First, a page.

Exotic Gardening with Rare and Strange Plants

A quick garden tour for those curious as to what’s blooming, and generally looking incredible right now.

I have a love hate for Polemonium boreale, of which I acquired my first specimen a couple years ago. The plant starts off looking like a fern in early spring and as thing’s get hotter sends up these spikes of purple flowers. Polemonium self seed rather easily and situate themselves in the strangest places. I wouldn’t worry about them being invasive, they come out easily if you don’t like, but in time you’ll have no shortage of seedlings to pass off to friends and family. This specimen in particular surprised me, looking quite photogenic at the time I took the photograph. I prefer them in spring as foliage plant, but this photo gives a close look into their interesting little flowers.

Sedum album (coral carpet sedum) is flowering all over my garden. I originally found this specimen in a crack of pavement down by Dallas Road Beach. From 1 strand of sedum beads I’ve spread this plant all over my garden and Victoria (plant sales). This sedum is vigorous and practically idiot proof. The sedums have been flowering for a couple weeks now and now it’s Sedum album’s turn. What interesting little flower heads it has.

My girlfriend and I dug up this Onopordum acanthium last season and this one is starting to flower. Well over 6 feet tall this potted specimen reaches towards the sky. I like tall fast growing plant species, in a garden where much of the interest is a foot level, it’s nice to have things grow taller then myself. These add great architecture to the garden and are as bizarre as they are practical. Being a biannual this specimen will die, but not before leaving me 1000 seeds to replicate it’s good looks. Great natural deer fences, Onopordum are a tough plant indeed.

This Abutilon pictum Thompsonii (variegated flowering maple) has been flowering since I got it at the UVIC Annual Plant Sale in early May. Although Abutilon are commonly referred to as flowering maples, they aren’t a part of the Acer family at all. Abutilon pictum is native to Brazil.

One of the latest plant hoarding must haves, Desfontainia spinosa is an interesting cusp hardy perennial native to the Andes in South America.  I first saw this plant at Abkhazi Garden a couple of years ago and it blew me away. I recently spotted this specimen for sale and I had to have it.  While it looks like a relative to a holly tree (Ilex), it’s something much stranger. Desfontainia spinosa is the only species in it’s genus, and holds magical powers beyond it’s spiky demeanor. After a little research it turns out Desfontainia is a mild psychedelic. A tea can be made from it’s leaves that can be drunk to produce wild visions, some medicine men of the Andes say they “go crazy” under it’s influence.  Needless to say I won’t be trying it anytime soon, but I’ve always enjoyed the lore and tales magical plants have to offer. If anyone knows anything else about this plant I’d love to learn more. Wild stuff eh?

Another plant hoarding moment, I aquired this Tetrapanax papyriferus last week after many years of admiration in selective gardens throughout Victoria. They all might have come from one grower on the island, and it’s interesting to have finally tracked one down. I will go into further detail on this plant at a later date, for the moment let me just say I love it.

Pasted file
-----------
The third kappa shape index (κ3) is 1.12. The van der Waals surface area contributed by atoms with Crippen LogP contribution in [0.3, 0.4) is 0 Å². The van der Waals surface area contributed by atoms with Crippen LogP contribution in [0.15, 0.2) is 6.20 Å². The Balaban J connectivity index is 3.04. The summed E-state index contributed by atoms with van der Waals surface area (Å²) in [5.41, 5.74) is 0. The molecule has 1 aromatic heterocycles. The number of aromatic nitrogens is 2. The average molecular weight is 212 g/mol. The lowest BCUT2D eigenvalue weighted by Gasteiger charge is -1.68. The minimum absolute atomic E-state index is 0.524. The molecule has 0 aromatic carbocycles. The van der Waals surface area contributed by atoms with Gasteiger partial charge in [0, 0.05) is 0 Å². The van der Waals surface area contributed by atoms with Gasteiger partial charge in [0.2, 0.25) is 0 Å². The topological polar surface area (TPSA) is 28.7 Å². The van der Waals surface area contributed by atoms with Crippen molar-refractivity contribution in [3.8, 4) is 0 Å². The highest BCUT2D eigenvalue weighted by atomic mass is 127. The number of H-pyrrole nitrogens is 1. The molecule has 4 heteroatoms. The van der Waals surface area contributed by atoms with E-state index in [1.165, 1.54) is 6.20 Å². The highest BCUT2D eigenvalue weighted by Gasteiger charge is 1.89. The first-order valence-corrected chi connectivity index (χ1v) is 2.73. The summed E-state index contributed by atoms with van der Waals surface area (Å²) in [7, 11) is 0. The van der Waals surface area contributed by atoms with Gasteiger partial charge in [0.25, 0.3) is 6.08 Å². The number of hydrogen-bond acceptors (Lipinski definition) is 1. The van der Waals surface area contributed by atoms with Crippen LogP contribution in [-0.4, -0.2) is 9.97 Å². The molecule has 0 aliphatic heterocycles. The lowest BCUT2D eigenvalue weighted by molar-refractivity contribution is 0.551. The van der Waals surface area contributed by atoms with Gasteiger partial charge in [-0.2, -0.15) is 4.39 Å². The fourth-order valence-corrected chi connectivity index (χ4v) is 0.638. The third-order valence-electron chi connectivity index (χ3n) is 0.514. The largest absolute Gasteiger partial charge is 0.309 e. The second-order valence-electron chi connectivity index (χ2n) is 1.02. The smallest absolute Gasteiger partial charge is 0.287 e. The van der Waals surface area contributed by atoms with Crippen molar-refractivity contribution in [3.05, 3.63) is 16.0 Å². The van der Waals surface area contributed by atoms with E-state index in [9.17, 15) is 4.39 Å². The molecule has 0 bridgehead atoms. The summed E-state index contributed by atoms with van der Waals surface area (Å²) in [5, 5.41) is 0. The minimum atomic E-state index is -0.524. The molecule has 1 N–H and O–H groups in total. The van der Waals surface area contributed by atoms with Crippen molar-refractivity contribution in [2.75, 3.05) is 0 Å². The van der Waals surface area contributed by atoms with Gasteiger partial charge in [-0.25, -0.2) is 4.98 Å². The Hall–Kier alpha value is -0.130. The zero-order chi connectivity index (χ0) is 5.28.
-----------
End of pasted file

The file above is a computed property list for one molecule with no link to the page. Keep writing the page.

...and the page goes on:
Just another photogenic moment with a Pulmonaria and a Salvia hotlips.

This patch of Digitalis ‘Suttons Apricot’ was planted last season and spent most of it’s time concentrating on leaf growth and root development. This year the real fireworks came out with over 5 stalks of mind blowing pink blooms. This stalk in particular is over 6 feet tall and has lasted more then 3 weeks. Incredible!

I found this tree lupin on a beach in the winter of 2009 and is really making it’s debut this summer. What seems like endless flowers and amazing leaf structure, I grew this 6 foot tall specimen from a seedling no bigger then a can of coke. After a rainstorm the leaves hold water like little diamonds, there are so many reasons this is a great plant to grow.

I found this Dianthus barbatus in my garden well before I knew anything about gardening. At the time, it looks almost weed like, but it had a  couple characteristics that made me double think composting it. After 2 years of novice gardening it bloomed, and every since it’s only got bigger and more impressive. A closer look at the flowers reveals almost orchid like markings.

Farfugium crispata is increidbly photogenic, oddly aquired at a Thrifty Foods grocer Store. You never know where you’re going to find the latest plant strangeness. I’ll go further into this another day.

We recently harvested our purple sprouting broccoli and made a delicious chicken stir fry. Funny how it took 3-4 months to create enough broccoli for one meal, vegetable gardening is still not my main fortay. I can make every flower in my garden bloom like clockwork but getting a decent head of broccoli proved a challenge. We will try again in the fall.

Yes my Hoya carnosa is still flower, 2 and a half months later, and still more buds shows up everyday. This plant has outdone itself and has earned my eternal admiration and respect.

The buds of the Hoya drip a sweet syrup nectar to encourage polinators. It has a sweet scent and taste. The hummingbirds would love this plant if it was outside, tis a shame inside it only gets pollinated visited by the odd house fly.

Until next time, thank you for coming for the tour. Happy Canada Day!

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Mr Nat. Gardener, Plant Nerd
Tips and tales about gardening in one of the most mild climates in Canada. Specializing in rare and strange plants from far out destinations, this is the story of an obsessed young gardener in Victoria B.C. Let's create more tropical gardens in the garden city on the southern tip of Vancouver Island.